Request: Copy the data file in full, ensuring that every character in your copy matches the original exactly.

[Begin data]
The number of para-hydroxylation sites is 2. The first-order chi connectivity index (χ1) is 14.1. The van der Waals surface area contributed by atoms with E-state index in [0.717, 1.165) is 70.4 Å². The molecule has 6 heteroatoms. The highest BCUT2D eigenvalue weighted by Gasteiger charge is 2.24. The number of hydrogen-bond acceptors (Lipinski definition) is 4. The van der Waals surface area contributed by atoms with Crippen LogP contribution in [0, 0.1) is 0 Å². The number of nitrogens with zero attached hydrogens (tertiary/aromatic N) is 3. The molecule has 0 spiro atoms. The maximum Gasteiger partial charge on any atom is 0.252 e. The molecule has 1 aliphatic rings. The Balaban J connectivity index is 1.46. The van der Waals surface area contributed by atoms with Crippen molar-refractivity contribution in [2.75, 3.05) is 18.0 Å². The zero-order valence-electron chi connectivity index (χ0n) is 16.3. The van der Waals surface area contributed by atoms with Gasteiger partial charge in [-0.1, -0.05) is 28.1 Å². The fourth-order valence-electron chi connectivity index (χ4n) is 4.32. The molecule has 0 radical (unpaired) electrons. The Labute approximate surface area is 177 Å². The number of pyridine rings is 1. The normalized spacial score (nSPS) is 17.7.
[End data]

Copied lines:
The number of para-hydroxylation sites is 2. The first-order chi connectivity index (χ1) is 14.1. The van der Waals surface area contributed by atoms with E-state index in [0.717, 1.165) is 70.4 Å². The molecule has 6 heteroatoms. The highest BCUT2D eigenvalue weighted by Gasteiger charge is 2.24. The number of hydrogen-bond acceptors (Lipinski definition) is 4. The van der Waals surface area contributed by atoms with Crippen LogP contribution in [0, 0.1) is 0 Å². The number of nitrogens with zero attached hydrogens (tertiary/aromatic N) is 3. The molecule has 0 spiro atoms. The maximum Gasteiger partial charge on any atom is 0.252 e. The molecule has 1 aliphatic rings. The Balaban J connectivity index is 1.46. The van der Waals surface area contributed by atoms with Crippen molar-refractivity contribution in [2.75, 3.05) is 18.0 Å². The zero-order valence-electron chi connectivity index (χ0n) is 16.3. The van der Waals surface area contributed by atoms with Gasteiger partial charge in [-0.1, -0.05) is 28.1 Å². The fourth-order valence-electron chi connectivity index (χ4n) is 4.32. The molecule has 0 radical (unpaired) electrons. The Labute approximate surface area is 177 Å². The number of pyridine rings is 1. The normalized spacial score (nSPS) is 17.7.